But sometimes you need to be a little bit more convincing – Especially if you do not yet have credibility with the group or if your idea might by challenging what people currently think.
Let’s say for example, that you are telling business analysts that they are not needed anymore, or if you are explaining to a project manager that they do need a BA even though it will cost them money. People will not accept these statements at face value.
You can plead with people to believe you, but that rarely helps. You can yell and scream – but nobody will care. So what can you do?
When you need to be more convincing
I have found that it can be useful to deliberately structure your message so that you address the questions or points of doubt people want to consider before accepting the idea.
To do this I use the following frame:
In other words, rather than just saying “this is what I think,” I include 4 quick statements:
- This is what I think.
- This is why it is relevant.
- This is why we should believe it is true.
- This is the implication of it being true.
There is confusion about the role of the BA in modern projects (my idea). For example, we heard at the recent conference that less that half of the agile projects in Australia have even a single BA working on them (my evidence). If this happens in our organisation, then a lot of the projects starting next year will have no BA (relevance). This in turn means that a lot of us here will be sad (implication).
Structuring your message like this forces you to consider what you are saying and be to be clear when you talk; which is particularly useful when you are in a workshop and want to engage many people at once.
Why say all four things?
Not everyone cares about each of the 4 dimensions of your explanation.
One person might, for example, only listen for one of the statements you make.
For example, when people tell me things, I am quick to consider if something is relevant and generally want to understand the implications more before I stop to look for evidence of something being true.
Other people wont move forward until they hear some kind of evidence or don’t seem to connect the dots to decide themselves when things are relevant to them.
So someone might only listen for one or two things, but different people still listen to different things. So unless you have an audience of 1, and you know that person well, you are guessing what they need before they accept your suggestion.
Using the complete frame works well because it helps people answer whichever of the 4 questions that they would ask when considering the point you are making.
It also works well because you move quickly through the questions rather than dwelling too long on one of them.Then when people have considered your idea, they can ask for more evidence or discuss the relevance and implications of what you are saying.
You have given them more power to decide whether they like what you are saying and this somehow seems to make the message more compelling, or at least acceptable.
Do you need to say these things in order?
While it is good to include all four points, you don’t need to do them in the order I used above. Here is a similar statement, where I have flipped things around:
Two years ago, all projects had multiple business analysts on them. Then most had only one. In the last year, there were quite a few projects with no BA. In fact, outside our organisation, 50% of agile projects have no BA (a lot of evidence). It is budget time and we want to know which projects need us next year (relevance). If downward trend in demand for BA’s continues though, we will be stuck testing instead of going on boat cruises (implication). So I think need to be really good at explaining the value we bring (my idea that I want to discuss).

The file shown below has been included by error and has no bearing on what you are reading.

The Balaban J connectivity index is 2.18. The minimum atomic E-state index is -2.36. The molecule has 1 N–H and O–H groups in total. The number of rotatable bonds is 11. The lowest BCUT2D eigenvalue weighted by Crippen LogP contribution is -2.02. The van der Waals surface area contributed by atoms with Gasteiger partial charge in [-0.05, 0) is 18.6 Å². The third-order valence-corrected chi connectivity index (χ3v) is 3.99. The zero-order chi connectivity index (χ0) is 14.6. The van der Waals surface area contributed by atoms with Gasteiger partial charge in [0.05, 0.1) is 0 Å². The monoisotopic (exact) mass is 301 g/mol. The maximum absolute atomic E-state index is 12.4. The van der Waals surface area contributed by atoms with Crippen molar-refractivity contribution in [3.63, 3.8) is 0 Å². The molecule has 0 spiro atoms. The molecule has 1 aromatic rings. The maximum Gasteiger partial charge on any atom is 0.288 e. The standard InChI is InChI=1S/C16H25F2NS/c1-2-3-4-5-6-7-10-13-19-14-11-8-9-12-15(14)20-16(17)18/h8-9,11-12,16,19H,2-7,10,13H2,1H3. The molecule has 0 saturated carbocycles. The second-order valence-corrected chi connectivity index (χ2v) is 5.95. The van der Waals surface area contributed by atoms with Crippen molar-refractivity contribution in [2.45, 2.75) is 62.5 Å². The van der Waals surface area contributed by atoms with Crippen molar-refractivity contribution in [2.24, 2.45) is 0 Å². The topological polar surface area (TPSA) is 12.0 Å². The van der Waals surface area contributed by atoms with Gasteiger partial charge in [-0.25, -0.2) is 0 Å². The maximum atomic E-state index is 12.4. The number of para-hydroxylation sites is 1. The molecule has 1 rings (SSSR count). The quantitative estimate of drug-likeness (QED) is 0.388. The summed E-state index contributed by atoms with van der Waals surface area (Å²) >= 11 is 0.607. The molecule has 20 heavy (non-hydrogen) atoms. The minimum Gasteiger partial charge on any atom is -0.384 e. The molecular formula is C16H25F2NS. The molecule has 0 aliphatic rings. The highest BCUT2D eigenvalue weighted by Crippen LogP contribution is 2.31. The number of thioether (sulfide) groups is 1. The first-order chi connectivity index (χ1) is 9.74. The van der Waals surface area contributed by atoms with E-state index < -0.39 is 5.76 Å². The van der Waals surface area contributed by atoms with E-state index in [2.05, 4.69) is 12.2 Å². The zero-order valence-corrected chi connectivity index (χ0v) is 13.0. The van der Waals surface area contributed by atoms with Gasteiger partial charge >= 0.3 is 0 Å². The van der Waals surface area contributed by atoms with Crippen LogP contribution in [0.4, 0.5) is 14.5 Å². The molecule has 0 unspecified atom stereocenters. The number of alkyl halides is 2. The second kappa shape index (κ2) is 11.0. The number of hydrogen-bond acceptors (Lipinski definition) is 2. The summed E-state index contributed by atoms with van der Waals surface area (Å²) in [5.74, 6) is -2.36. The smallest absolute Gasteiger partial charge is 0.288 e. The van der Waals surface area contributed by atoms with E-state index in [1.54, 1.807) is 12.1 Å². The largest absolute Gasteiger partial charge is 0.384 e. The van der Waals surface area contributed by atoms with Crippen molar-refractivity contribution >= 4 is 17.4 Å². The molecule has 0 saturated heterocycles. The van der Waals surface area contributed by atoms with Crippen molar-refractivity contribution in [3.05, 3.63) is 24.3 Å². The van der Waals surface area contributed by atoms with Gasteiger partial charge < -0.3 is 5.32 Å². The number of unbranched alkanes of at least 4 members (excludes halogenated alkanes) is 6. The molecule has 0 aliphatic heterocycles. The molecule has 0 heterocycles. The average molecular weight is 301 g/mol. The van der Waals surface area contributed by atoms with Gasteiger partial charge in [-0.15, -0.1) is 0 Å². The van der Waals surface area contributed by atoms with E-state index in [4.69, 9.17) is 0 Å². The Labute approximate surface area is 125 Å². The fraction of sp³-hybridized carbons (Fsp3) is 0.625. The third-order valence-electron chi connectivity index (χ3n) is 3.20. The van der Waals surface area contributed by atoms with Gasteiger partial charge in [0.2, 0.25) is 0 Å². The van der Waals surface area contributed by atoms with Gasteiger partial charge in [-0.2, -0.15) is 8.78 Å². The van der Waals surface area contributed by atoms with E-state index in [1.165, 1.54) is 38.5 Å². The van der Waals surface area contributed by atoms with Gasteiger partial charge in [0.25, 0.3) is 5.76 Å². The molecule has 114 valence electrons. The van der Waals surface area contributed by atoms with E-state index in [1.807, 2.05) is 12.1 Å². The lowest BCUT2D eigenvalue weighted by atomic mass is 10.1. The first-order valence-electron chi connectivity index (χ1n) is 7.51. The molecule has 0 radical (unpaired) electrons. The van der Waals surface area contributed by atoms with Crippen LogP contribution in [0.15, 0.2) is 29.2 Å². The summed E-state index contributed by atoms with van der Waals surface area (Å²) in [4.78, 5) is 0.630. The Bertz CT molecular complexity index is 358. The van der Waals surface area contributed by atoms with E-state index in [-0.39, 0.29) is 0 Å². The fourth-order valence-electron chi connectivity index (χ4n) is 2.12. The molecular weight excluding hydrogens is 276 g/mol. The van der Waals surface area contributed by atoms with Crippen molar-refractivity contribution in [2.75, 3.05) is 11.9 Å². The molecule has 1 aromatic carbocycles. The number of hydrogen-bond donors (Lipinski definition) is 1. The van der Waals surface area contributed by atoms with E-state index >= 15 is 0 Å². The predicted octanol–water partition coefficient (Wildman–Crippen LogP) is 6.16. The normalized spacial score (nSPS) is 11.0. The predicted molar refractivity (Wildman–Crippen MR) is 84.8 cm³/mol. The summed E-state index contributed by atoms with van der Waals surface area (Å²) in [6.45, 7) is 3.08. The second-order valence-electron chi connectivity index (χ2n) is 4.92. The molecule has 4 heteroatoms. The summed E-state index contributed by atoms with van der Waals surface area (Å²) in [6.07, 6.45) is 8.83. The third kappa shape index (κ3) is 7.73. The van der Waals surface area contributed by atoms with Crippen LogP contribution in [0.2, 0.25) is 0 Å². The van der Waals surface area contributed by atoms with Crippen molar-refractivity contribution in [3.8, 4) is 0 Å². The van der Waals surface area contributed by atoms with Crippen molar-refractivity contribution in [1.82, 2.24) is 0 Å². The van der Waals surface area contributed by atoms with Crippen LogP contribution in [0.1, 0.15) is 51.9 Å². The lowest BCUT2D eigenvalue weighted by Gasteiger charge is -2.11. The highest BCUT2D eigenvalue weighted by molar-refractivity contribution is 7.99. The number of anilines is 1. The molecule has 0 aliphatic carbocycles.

How do you make things relevant?
Sometimes you can just say “this is relevant because we need to make a decision today.” But often you want to do a little more work with important messages.
One way to help people see the relevance is to tell a story or show a video that lets people make their own connections. This takes longer than just stating a fact but can be worth doing.
A shorter story could just include these words:
- Last week this happened to me. I think it could happen a lot to our crew.
- John was telling me earlier today that he got caught up in a conversation about agile and I think that might be happening a lot.
- Professional BA’s are good at facilitation and we are professional BA’s.
The idea though is to connect the idea to something that people can relate to. Don’t just tell a long war story, tell people quickly why this new information might apply to them.
What evidence do you need?
It is good to have great evidence.
If you are a lawyer or a scientist then you might even present a heap of data to prove your theory.
But you don’t want to do that in the introduction when you first present an idea. It is better to state your claim with a hint at the evidence and then provide more information later, for those inclined to validate it.
In the introduction, you can usually add some kind of simple evidence like this:
- Personal comments – “John and Mary both had this happen to them”
- Anecdotes and mythology – “People tell me Steve Jobs was mean to BA’s. Here is a story about him talking to one
- Appeal to authority – “this important person told us to do something”
- An example – The bank we compete against have done this, so did Apple.
In some of these cases you might use a story to provide evidence. This can provide both some evidence and some relevance at the same time, but make sure you cover both.
When you first try framing ideas like this, it is likely to feel mechanical and contrived. But if you take the effort to write your points out this way, I think you will find that it helps you both communicate more clearly and get people to listen to what you are saying.